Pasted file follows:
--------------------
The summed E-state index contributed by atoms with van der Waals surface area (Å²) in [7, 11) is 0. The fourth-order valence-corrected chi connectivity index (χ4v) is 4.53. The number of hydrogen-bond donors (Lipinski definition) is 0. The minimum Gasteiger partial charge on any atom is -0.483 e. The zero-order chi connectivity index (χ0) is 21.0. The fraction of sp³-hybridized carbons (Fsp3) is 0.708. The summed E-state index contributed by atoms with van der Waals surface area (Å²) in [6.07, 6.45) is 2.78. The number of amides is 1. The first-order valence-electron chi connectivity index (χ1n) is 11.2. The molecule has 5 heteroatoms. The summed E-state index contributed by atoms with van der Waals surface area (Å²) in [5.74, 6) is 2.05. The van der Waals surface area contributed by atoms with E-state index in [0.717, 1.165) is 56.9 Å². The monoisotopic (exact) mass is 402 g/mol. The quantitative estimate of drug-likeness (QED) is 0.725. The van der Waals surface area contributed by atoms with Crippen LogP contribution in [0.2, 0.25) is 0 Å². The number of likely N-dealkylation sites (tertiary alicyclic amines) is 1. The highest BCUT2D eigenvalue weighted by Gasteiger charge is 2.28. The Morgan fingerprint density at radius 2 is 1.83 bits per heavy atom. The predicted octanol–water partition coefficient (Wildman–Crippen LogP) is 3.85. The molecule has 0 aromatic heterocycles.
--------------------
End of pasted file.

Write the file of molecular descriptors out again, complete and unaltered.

The summed E-state index contributed by atoms with van der Waals surface area (Å²) in [7, 11) is 0. The fourth-order valence-corrected chi connectivity index (χ4v) is 4.53. The number of hydrogen-bond donors (Lipinski definition) is 0. The minimum Gasteiger partial charge on any atom is -0.483 e. The zero-order chi connectivity index (χ0) is 21.0. The fraction of sp³-hybridized carbons (Fsp3) is 0.708. The summed E-state index contributed by atoms with van der Waals surface area (Å²) in [6.07, 6.45) is 2.78. The number of amides is 1. The first-order valence-electron chi connectivity index (χ1n) is 11.2. The molecule has 5 heteroatoms. The summed E-state index contributed by atoms with van der Waals surface area (Å²) in [5.74, 6) is 2.05. The van der Waals surface area contributed by atoms with E-state index in [0.717, 1.165) is 56.9 Å². The monoisotopic (exact) mass is 402 g/mol. The quantitative estimate of drug-likeness (QED) is 0.725. The van der Waals surface area contributed by atoms with Crippen LogP contribution in [0.2, 0.25) is 0 Å². The number of likely N-dealkylation sites (tertiary alicyclic amines) is 1. The highest BCUT2D eigenvalue weighted by Gasteiger charge is 2.28. The Morgan fingerprint density at radius 2 is 1.83 bits per heavy atom. The predicted octanol–water partition coefficient (Wildman–Crippen LogP) is 3.85. The molecule has 0 aromatic heterocycles.